brisk

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English[edit]

Etymology[edit]

Uncertain. Compare Welsh brysg and French brusque.

Pronunciation[edit]

Adjective[edit]

brisk (comparative brisker or more brisk, superlative briskest or most brisk)

  1. Full of liveliness and activity; characterized by quickness of motion or action; lively; spirited; quick.
    We took a brisk walk yesterday.
  2. Full of spirit of life; effervescing, as liquors; sparkling; as, brisk cider.
  3. Stimulating or invigorating.
    This morning was a brisk fall day. It wasn't cold enough for frost, but you wanted to keep moving.
  4. Abrupt, curt in one's manner or in relation to others.

Translations[edit]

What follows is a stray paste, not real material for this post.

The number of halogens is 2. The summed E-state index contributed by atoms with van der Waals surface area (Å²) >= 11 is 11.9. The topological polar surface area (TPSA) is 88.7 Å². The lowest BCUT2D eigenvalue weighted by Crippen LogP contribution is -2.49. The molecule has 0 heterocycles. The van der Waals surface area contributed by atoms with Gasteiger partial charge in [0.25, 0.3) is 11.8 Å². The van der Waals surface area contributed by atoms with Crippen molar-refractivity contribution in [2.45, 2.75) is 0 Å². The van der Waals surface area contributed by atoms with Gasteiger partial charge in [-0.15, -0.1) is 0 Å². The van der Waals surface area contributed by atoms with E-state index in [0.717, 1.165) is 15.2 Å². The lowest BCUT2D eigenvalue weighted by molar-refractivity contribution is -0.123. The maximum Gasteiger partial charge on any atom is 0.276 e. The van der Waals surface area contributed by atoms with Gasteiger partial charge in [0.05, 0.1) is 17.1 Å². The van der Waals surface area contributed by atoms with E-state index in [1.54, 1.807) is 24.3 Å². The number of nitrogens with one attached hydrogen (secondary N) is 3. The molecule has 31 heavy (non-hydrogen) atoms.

The translations below need to be checked and inserted above into the appropriate translation tables, removing any numbers. Numbers do not necessarily match those in definitions. See instructions at Help:How to check translations.

See also[edit]

Verb[edit]

brisk (third-person singular simple present brisks, present participle brisking, simple past and past participle brisked)

  1. (transitive, often with "up") To make or become lively; to enliven; to animate.

External links[edit]

Anagrams[edit]


Albanian[edit]

Etymology[edit]

From brej, possibly related to Proto-Indo-European *bhrisqo- 'bitter'. Compare Norwegian brisk (bitter taste), brisken (bitter, sharp), Welsh brysg, French brusque, Russian брезгать (brezgátь, nauseate, feel disgust), English brisk.

Noun[edit]

brisk

  1. razor
  2. sharp, smart, keen, freezing cold